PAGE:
21 months and 36 failed attempts have passed since President Michel Suleiman vacated the presidential palace at the close of his tenure, on May 24, 2014. The next round has been fixed for March 2, 2016. Lebanon’s sectarian system of government is facing one of its biggest tests since being pieced back together from the Lebanese civil war (1975-1990). But the Lebanese people still resist.

What are the root causes of this repeated failure, which has prevented the election of the President for such a long time? A prior reconstruction of the main events could likely benefit to the comprehension of this unusual phenomenon. According to the Lebanese Constitution, for a candidate to be elected in the first round, two-thirds of the Parliament members (86/128) have to vote for him. Unfortunately, it was not the case after the end of Suleiman’s mandate – on April 23, 2014 – when no candidate reported a first round victory: Samir Geagea, leader of the Lebanese Forces, received 48 votes, Henri Hélou (Progressive Socialist Party) 16 votes and Amine Gemayel (Kataeb Party) 1 vote, with 52 votes blank and 7 void. The lack of quorum prevented from holding the second round. From that moment, no one was able to take office at the presidential Baadba Palace.

As stated by the Constitution, the Lebanese President, besides being its guarantor, is also the Head of the State and the Commander in Chief of the Armed Forces. In his absence, all his powers are moved to the cabinet which is forced to approve any decision by consensus. In this case, the risk is that political debate could be easily replaces by bilateral dialogues among the major political parties, in order to keep the governmental powers low. What is more, the absence of a President is what allowed the Parliament to self-extend its mandate twice: parliamentary elections that were scheduled in Lebanon for June 2013 got postponed with a projected date (November 2014). Then, in 2014 they were postponed again until 2017.

At the base of this institutional deadlock there are many reasons, on top of the stagnation of the political negotiation process. One should first try to understand what structural causes contribute to the lack of a President. The first one is related to the confessional set-up of Lebanon. In a country with 18 religious groups,[1] Lebanon has devised a system to closely accommodate equal power-sharing among the main communities. Starting from the results of the 1932 census (the last official one made in Lebanon), the National Pact of 1943 stipulated that the President of the Republic must be a Maronite Catholic (at the time when the community was demographically more numerous and politically more influential), the Prime Minister of the Republic a Sunni Muslim, and the Speaker of the Parliament is a Shi’a Muslim. The 1989 Taif Agreement, signed in Saudi Arabia after the end of the civil war, resulted in the most important constitutional and institutional change in Lebanon since the proclamation of the Republic, as it specified the role of presidency as a secondary position within a quasi-parliamentary system. Executive power passed from the hands of the President of the Republic to the Council of Ministers. In addition, the Taif Agreement set up the legitimacy of the Syrian presence as a guarantor of peace in Lebanon, endorsing once and for all the influence of outside powers on the fate of Lebanon.[2] Traditionally, regional and western powers have played a heavy role in Lebanon’s internal politics.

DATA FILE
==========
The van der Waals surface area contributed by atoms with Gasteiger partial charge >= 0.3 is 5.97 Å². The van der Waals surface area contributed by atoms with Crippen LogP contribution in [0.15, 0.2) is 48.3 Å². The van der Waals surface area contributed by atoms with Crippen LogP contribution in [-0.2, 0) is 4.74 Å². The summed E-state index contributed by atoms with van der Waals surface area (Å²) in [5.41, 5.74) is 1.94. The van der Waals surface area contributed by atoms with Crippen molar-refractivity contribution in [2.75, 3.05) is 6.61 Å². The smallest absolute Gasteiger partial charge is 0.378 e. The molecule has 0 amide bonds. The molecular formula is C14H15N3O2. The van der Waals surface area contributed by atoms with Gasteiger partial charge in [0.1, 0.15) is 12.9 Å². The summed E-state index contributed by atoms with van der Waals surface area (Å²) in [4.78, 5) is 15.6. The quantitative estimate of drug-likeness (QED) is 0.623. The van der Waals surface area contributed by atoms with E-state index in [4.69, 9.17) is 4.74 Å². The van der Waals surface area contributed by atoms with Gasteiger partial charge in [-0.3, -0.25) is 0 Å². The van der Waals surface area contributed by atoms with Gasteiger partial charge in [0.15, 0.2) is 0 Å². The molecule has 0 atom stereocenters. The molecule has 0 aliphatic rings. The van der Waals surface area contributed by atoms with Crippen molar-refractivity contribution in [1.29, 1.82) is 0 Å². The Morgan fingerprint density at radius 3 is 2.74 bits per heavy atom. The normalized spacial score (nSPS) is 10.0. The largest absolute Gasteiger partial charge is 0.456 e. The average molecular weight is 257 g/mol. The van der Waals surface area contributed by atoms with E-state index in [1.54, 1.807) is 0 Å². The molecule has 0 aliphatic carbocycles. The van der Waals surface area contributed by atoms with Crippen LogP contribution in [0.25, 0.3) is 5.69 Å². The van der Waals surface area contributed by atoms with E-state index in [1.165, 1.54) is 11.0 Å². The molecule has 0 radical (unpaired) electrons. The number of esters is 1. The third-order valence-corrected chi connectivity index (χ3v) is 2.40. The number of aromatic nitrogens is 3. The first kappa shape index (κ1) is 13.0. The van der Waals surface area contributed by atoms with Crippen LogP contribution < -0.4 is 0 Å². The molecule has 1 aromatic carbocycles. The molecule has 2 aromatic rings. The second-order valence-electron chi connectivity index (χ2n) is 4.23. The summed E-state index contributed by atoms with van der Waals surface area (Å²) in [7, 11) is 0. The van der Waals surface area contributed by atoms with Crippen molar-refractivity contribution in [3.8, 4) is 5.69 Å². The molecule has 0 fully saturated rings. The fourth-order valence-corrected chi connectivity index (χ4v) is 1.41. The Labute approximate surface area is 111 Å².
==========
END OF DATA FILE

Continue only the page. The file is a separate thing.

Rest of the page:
If anything, the Pact and the Agreement are regarded as taking to the extreme sectarian dynamics, which give each party the power to block important political decisions, such as the election of the President. For instance, parliamentarians of the March 8 Alliance have boycotted the sessions several times. This boycott is driven by the desire to avoid exposing the coalition member Hizbullah to accountability demands: it is better for Hizbullah and its allies to avoid having an active President who could question the party’s involvement in the Syrian conflict. Thus, is in their best interest the election of a President that is on good terms with the Syrian regime may safeguards their interest.

The March 14 Alliance – formed by the Sunnite of the Future Movement (Hariri), the Christians of the Lebanese forces (Geagea) and the Kataeb Party – considers the election of the President as the key priority. They think that legislating in the absence of the President is considered to be unconstitutional, although all of those parties accepted the extension of the mandate. However, the March 8 Alliance have asked for early parliamentary elections before the presidential elections, basically because they do not have the necessary majority to elect Michel Aoun, their main candidate, to the presidential charge and leader of the Maronite Free Patriotic Movement (FPM). In spite of priorities, one thing is certain: the current electoral law is bad. The Lebanese parties cannot agree on an alternative law that could help overcoming sectarian obstacles. A new electoral law, introducing proportional representation claimed long ago by civil society, would make significant changes in the country’s political life, not only loosening the knot of the presidential bloc but also breaking those sectarian mechanisms that harness the democratic decisions taken by the Parliament. However, the Lebanese parliamentary committees exceeded most of the deadlines to agree on a new electoral law. The government signaled its refusal to hold elections, citing the various security challenges it was facing as a reason, and the Parliament renewed its mandate – with the approval of the government – in a direct violation of the Constitution.